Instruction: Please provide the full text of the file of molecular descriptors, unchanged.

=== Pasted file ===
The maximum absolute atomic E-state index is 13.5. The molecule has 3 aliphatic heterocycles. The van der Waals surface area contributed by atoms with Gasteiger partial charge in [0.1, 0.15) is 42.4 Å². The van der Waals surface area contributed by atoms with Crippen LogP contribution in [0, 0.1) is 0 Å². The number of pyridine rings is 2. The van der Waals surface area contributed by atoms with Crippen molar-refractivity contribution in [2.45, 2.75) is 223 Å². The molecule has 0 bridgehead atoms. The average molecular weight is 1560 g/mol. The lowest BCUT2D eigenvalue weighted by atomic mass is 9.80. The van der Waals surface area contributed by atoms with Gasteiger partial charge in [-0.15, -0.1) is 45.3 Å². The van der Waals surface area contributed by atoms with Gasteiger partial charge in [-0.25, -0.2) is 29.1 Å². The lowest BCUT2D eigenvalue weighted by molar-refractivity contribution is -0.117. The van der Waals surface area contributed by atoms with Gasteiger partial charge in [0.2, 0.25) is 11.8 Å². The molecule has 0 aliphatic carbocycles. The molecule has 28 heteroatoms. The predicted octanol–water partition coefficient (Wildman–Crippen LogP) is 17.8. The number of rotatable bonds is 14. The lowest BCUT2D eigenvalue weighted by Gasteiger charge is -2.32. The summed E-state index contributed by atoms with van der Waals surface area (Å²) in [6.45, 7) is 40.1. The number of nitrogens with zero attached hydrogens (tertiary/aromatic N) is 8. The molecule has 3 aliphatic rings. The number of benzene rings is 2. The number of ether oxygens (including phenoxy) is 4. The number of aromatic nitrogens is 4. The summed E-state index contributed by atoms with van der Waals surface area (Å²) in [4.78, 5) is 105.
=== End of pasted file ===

The maximum absolute atomic E-state index is 13.5. The molecule has 3 aliphatic heterocycles. The van der Waals surface area contributed by atoms with Gasteiger partial charge in [0.1, 0.15) is 42.4 Å². The van der Waals surface area contributed by atoms with Crippen LogP contribution in [0, 0.1) is 0 Å². The number of pyridine rings is 2. The van der Waals surface area contributed by atoms with Crippen molar-refractivity contribution in [2.45, 2.75) is 223 Å². The molecule has 0 bridgehead atoms. The average molecular weight is 1560 g/mol. The lowest BCUT2D eigenvalue weighted by atomic mass is 9.80. The van der Waals surface area contributed by atoms with Gasteiger partial charge in [-0.15, -0.1) is 45.3 Å². The van der Waals surface area contributed by atoms with Gasteiger partial charge in [-0.25, -0.2) is 29.1 Å². The lowest BCUT2D eigenvalue weighted by molar-refractivity contribution is -0.117. The van der Waals surface area contributed by atoms with Gasteiger partial charge in [0.2, 0.25) is 11.8 Å². The molecule has 0 aliphatic carbocycles. The molecule has 28 heteroatoms. The predicted octanol–water partition coefficient (Wildman–Crippen LogP) is 17.8. The number of rotatable bonds is 14. The lowest BCUT2D eigenvalue weighted by Gasteiger charge is -2.32. The summed E-state index contributed by atoms with van der Waals surface area (Å²) in [6.45, 7) is 40.1. The number of nitrogens with zero attached hydrogens (tertiary/aromatic N) is 8. The molecule has 3 aliphatic rings. The number of benzene rings is 2. The number of ether oxygens (including phenoxy) is 4. The number of aromatic nitrogens is 4. The summed E-state index contributed by atoms with van der Waals surface area (Å²) in [4.78, 5) is 105.